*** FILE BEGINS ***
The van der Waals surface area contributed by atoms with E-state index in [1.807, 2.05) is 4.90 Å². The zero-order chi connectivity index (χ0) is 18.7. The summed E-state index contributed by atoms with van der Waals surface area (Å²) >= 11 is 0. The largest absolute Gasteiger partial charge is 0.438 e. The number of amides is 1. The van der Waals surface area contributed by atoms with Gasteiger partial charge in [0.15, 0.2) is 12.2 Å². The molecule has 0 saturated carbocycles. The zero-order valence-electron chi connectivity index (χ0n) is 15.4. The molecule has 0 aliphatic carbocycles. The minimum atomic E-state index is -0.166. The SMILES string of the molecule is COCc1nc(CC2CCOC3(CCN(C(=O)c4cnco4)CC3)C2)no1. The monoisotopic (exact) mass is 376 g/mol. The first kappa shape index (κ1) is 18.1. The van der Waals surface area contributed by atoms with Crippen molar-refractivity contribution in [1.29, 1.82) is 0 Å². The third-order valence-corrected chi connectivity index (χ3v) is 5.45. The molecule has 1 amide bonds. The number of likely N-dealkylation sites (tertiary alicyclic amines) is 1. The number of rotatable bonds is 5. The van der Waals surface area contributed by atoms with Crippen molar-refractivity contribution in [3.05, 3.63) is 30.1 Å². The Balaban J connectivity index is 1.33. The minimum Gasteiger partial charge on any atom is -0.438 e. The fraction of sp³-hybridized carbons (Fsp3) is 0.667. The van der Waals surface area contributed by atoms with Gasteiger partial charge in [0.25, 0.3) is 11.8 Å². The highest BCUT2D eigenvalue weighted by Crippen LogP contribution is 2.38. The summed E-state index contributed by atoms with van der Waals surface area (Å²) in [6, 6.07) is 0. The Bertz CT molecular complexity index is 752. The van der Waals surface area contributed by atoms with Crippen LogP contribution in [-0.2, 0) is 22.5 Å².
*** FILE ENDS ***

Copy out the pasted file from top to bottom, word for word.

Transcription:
The van der Waals surface area contributed by atoms with E-state index in [1.807, 2.05) is 4.90 Å². The zero-order chi connectivity index (χ0) is 18.7. The summed E-state index contributed by atoms with van der Waals surface area (Å²) >= 11 is 0. The largest absolute Gasteiger partial charge is 0.438 e. The number of amides is 1. The van der Waals surface area contributed by atoms with Gasteiger partial charge in [0.15, 0.2) is 12.2 Å². The molecule has 0 saturated carbocycles. The zero-order valence-electron chi connectivity index (χ0n) is 15.4. The molecule has 0 aliphatic carbocycles. The minimum atomic E-state index is -0.166. The SMILES string of the molecule is COCc1nc(CC2CCOC3(CCN(C(=O)c4cnco4)CC3)C2)no1. The monoisotopic (exact) mass is 376 g/mol. The first kappa shape index (κ1) is 18.1. The van der Waals surface area contributed by atoms with Crippen molar-refractivity contribution in [1.29, 1.82) is 0 Å². The third-order valence-corrected chi connectivity index (χ3v) is 5.45. The molecule has 1 amide bonds. The number of likely N-dealkylation sites (tertiary alicyclic amines) is 1. The number of rotatable bonds is 5. The van der Waals surface area contributed by atoms with Crippen molar-refractivity contribution in [3.05, 3.63) is 30.1 Å². The Balaban J connectivity index is 1.33. The minimum Gasteiger partial charge on any atom is -0.438 e. The fraction of sp³-hybridized carbons (Fsp3) is 0.667. The van der Waals surface area contributed by atoms with Gasteiger partial charge in [0.25, 0.3) is 11.8 Å². The highest BCUT2D eigenvalue weighted by Crippen LogP contribution is 2.38. The summed E-state index contributed by atoms with van der Waals surface area (Å²) in [6, 6.07) is 0. The Bertz CT molecular complexity index is 752. The van der Waals surface area contributed by atoms with Crippen LogP contribution in [-0.2, 0) is 22.5 Å².